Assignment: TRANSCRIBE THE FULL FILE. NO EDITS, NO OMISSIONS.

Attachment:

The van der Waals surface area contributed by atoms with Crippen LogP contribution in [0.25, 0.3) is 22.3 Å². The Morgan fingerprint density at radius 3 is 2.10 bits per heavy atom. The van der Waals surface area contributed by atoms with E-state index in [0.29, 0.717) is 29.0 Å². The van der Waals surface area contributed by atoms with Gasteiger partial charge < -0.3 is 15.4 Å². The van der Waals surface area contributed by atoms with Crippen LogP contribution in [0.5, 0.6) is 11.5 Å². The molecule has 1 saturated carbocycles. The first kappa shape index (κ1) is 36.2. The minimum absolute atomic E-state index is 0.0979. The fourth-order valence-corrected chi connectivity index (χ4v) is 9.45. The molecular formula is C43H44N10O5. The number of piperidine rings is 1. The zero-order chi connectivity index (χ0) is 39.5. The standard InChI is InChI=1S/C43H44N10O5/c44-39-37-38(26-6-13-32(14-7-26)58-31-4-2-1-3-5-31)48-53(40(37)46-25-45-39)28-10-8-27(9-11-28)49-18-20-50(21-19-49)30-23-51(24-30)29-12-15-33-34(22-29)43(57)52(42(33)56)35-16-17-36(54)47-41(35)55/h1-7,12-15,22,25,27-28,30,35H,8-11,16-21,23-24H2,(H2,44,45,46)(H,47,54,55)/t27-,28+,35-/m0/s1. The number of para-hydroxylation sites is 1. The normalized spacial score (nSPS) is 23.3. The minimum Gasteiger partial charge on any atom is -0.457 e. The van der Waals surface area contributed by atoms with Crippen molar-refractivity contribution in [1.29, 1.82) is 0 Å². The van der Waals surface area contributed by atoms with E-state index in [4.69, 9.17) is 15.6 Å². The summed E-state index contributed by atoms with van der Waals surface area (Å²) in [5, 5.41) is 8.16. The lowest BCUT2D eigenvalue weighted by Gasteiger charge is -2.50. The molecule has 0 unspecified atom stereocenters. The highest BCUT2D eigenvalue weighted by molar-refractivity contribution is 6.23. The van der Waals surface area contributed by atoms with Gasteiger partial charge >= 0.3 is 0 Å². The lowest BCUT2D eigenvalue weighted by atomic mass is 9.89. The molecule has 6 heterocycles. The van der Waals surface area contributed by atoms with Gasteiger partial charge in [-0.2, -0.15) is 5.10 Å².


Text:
The van der Waals surface area contributed by atoms with Crippen LogP contribution in [0.25, 0.3) is 22.3 Å². The Morgan fingerprint density at radius 3 is 2.10 bits per heavy atom. The van der Waals surface area contributed by atoms with E-state index in [0.29, 0.717) is 29.0 Å². The van der Waals surface area contributed by atoms with Gasteiger partial charge < -0.3 is 15.4 Å². The van der Waals surface area contributed by atoms with Crippen LogP contribution in [0.5, 0.6) is 11.5 Å². The molecule has 1 saturated carbocycles. The first kappa shape index (κ1) is 36.2. The minimum absolute atomic E-state index is 0.0979. The fourth-order valence-corrected chi connectivity index (χ4v) is 9.45. The molecular formula is C43H44N10O5. The number of piperidine rings is 1. The zero-order chi connectivity index (χ0) is 39.5. The standard InChI is InChI=1S/C43H44N10O5/c44-39-37-38(26-6-13-32(14-7-26)58-31-4-2-1-3-5-31)48-53(40(37)46-25-45-39)28-10-8-27(9-11-28)49-18-20-50(21-19-49)30-23-51(24-30)29-12-15-33-34(22-29)43(57)52(42(33)56)35-16-17-36(54)47-41(35)55/h1-7,12-15,22,25,27-28,30,35H,8-11,16-21,23-24H2,(H2,44,45,46)(H,47,54,55)/t27-,28+,35-/m0/s1. The number of para-hydroxylation sites is 1. The normalized spacial score (nSPS) is 23.3. The minimum Gasteiger partial charge on any atom is -0.457 e. The van der Waals surface area contributed by atoms with Crippen molar-refractivity contribution in [1.29, 1.82) is 0 Å². The van der Waals surface area contributed by atoms with E-state index in [4.69, 9.17) is 15.6 Å². The summed E-state index contributed by atoms with van der Waals surface area (Å²) in [5, 5.41) is 8.16. The lowest BCUT2D eigenvalue weighted by Gasteiger charge is -2.50. The molecule has 0 unspecified atom stereocenters. The highest BCUT2D eigenvalue weighted by molar-refractivity contribution is 6.23. The van der Waals surface area contributed by atoms with Gasteiger partial charge >= 0.3 is 0 Å². The lowest BCUT2D eigenvalue weighted by atomic mass is 9.89. The molecule has 6 heterocycles. The van der Waals surface area contributed by atoms with Gasteiger partial charge in [-0.2, -0.15) is 5.10 Å².